Germany’s domestic intelligence agency BfV reported in June that, “the focus of Chinese intelligence activities is shifting toward political espionage. They are now trying to obtain more information about supranational entities such as the EU and about international conferences such as the G20 Summit.”
Danish intelligence services in a report this year pointed out that, “China’s cyber espionage capabilities are quite extensive” and “China uses its cyber capabilities for obtaining information of economic, political and military importance.”
“There’s political uneasiness. Politically, the Chinese are seen as more of a threat” —Ian Keene, technology research firm Gartner
The Netherlands, home to one of the world’s largest internet exchange points, has warned that “some of the companies that operate in the Netherlands as suppliers originate from high-risk countries and that some have past or present links with foreign intelligence services.
“This provides an increased risk of espionage,” concluded the country’s cyberintelligence agency AIVD in a report.
The risk to Huawei is that these longstanding worries could gain increased urgency as Europe turns its attention to cybersecurity and reconsiders how to defend its market from unfair competition from China, including from serial acquisitions by state-backed investment firms in the Continent’s technology sector. Should the telecom giant face restrictions, it could miss out on the big boost in Europe: state-driven and private programs aimed at rolling out new 5G network technology.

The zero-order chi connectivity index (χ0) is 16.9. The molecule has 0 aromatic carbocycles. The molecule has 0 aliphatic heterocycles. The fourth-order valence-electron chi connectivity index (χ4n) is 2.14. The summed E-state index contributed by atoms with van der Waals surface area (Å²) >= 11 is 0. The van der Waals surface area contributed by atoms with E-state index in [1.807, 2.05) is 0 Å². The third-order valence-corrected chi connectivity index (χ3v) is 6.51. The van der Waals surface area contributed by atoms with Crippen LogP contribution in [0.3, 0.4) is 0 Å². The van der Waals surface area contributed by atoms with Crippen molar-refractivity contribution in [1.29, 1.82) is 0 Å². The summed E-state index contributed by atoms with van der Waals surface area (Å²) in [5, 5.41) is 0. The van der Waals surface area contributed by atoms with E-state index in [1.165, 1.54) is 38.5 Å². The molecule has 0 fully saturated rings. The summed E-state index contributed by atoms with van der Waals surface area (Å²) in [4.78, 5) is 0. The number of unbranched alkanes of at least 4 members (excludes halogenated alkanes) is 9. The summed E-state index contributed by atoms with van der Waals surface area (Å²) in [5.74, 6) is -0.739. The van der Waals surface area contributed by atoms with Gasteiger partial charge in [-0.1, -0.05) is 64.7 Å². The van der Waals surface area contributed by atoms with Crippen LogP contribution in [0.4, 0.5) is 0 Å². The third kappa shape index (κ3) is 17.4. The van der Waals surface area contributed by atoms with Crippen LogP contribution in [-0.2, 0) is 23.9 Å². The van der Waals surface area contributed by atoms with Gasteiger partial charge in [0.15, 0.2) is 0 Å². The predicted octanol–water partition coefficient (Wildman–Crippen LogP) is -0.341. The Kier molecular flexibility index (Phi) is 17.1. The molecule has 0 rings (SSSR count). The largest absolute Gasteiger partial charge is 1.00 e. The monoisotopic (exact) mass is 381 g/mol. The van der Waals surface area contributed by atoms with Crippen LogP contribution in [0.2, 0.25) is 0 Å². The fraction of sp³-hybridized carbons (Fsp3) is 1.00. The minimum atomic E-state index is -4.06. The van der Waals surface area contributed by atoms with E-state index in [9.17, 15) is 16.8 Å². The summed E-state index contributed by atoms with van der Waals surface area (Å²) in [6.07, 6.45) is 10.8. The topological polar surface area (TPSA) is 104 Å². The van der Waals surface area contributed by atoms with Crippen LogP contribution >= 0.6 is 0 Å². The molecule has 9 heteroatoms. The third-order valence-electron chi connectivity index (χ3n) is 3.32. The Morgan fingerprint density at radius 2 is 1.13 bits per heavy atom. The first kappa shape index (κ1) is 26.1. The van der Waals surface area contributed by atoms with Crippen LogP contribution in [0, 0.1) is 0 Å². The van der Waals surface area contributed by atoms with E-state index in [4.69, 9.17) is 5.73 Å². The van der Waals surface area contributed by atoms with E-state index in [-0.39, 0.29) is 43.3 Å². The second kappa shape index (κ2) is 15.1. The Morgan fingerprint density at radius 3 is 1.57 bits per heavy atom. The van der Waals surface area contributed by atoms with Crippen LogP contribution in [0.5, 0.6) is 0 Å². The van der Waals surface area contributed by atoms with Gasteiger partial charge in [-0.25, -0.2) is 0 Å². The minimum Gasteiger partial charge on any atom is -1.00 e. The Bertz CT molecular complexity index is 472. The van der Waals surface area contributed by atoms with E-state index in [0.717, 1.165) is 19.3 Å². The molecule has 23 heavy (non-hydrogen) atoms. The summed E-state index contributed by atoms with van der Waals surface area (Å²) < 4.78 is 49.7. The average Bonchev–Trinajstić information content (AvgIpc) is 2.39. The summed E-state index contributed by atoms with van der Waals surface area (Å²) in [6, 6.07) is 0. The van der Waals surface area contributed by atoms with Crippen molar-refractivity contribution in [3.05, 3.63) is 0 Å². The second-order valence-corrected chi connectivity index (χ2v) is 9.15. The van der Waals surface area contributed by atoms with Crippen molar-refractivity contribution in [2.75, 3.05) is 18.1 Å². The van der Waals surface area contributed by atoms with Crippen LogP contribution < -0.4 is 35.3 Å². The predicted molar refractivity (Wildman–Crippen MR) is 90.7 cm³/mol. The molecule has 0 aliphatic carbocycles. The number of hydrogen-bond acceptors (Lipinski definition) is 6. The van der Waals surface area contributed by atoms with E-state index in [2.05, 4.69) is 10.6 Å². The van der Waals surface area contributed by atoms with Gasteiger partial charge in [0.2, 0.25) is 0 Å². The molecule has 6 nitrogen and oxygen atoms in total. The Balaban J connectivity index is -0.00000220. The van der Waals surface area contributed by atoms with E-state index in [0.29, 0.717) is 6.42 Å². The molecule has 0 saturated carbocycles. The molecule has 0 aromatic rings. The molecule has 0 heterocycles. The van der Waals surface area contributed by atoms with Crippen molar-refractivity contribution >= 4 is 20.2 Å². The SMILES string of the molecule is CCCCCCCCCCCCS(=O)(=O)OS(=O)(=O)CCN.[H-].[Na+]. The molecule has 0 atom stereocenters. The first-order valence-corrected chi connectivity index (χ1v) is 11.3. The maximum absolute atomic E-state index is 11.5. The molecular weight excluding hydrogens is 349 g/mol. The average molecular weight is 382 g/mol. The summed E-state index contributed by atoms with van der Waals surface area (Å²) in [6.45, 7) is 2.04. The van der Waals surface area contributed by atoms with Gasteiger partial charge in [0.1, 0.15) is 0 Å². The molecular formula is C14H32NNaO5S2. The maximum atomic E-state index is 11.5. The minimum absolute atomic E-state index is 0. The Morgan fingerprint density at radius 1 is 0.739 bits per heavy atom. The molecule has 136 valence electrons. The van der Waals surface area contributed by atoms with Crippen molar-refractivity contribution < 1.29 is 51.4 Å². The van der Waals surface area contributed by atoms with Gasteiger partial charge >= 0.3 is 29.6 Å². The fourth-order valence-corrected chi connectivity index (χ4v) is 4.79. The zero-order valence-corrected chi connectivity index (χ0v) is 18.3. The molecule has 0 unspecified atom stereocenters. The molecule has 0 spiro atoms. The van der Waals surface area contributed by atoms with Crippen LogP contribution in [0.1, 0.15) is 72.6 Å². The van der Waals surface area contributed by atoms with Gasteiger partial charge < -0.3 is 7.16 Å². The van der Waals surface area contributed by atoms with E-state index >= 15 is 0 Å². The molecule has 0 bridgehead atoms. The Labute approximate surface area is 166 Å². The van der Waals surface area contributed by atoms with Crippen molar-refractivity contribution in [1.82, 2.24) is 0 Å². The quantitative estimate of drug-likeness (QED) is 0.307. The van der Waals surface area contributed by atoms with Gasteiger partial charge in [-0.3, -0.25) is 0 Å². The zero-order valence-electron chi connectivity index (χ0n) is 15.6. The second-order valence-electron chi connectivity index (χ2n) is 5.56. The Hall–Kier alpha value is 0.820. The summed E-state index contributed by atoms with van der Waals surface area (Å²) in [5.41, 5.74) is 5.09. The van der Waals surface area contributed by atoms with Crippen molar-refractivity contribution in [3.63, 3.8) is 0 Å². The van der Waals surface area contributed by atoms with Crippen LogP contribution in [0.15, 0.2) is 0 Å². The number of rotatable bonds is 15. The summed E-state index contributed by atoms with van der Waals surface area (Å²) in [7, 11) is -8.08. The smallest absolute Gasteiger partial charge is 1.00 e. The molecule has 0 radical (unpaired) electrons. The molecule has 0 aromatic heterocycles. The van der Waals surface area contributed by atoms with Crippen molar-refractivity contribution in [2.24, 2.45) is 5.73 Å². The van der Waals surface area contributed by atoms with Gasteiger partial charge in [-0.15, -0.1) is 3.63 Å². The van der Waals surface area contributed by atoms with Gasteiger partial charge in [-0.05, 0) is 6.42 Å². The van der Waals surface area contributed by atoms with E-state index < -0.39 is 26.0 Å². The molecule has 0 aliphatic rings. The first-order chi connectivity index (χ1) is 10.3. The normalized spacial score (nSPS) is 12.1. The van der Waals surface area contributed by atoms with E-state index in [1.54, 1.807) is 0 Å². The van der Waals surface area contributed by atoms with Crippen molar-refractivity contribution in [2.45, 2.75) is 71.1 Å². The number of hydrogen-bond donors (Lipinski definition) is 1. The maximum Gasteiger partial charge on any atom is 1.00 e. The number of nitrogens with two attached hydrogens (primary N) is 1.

Huawei presents its high-end Mate 10 smartphone in Munich | Christof Stache/AFP via Getty Images
“There’s political uneasiness,” said Ian Keene, vice president of research and telecom expert at the technology research firm Gartner. “Politically, the Chinese are seen as more of a threat.”
The company’s defenders dismiss such concerns.
“Cybersecurity shouldn’t be politicized,” said Luigi Gambardella, former president of Europe’s main telecom association ETNO and the founder and current president of ChinaEU, which represents Chinese business interests in Brussels.
“If there are technical issues, security issues, there are ways to deal with this, but the market should remain an open market, and Europe shouldn’t be protectionist about this,” he added.
A POLITICO technology reporter contributed to this article.
This article is part of an occasional series: China looks West.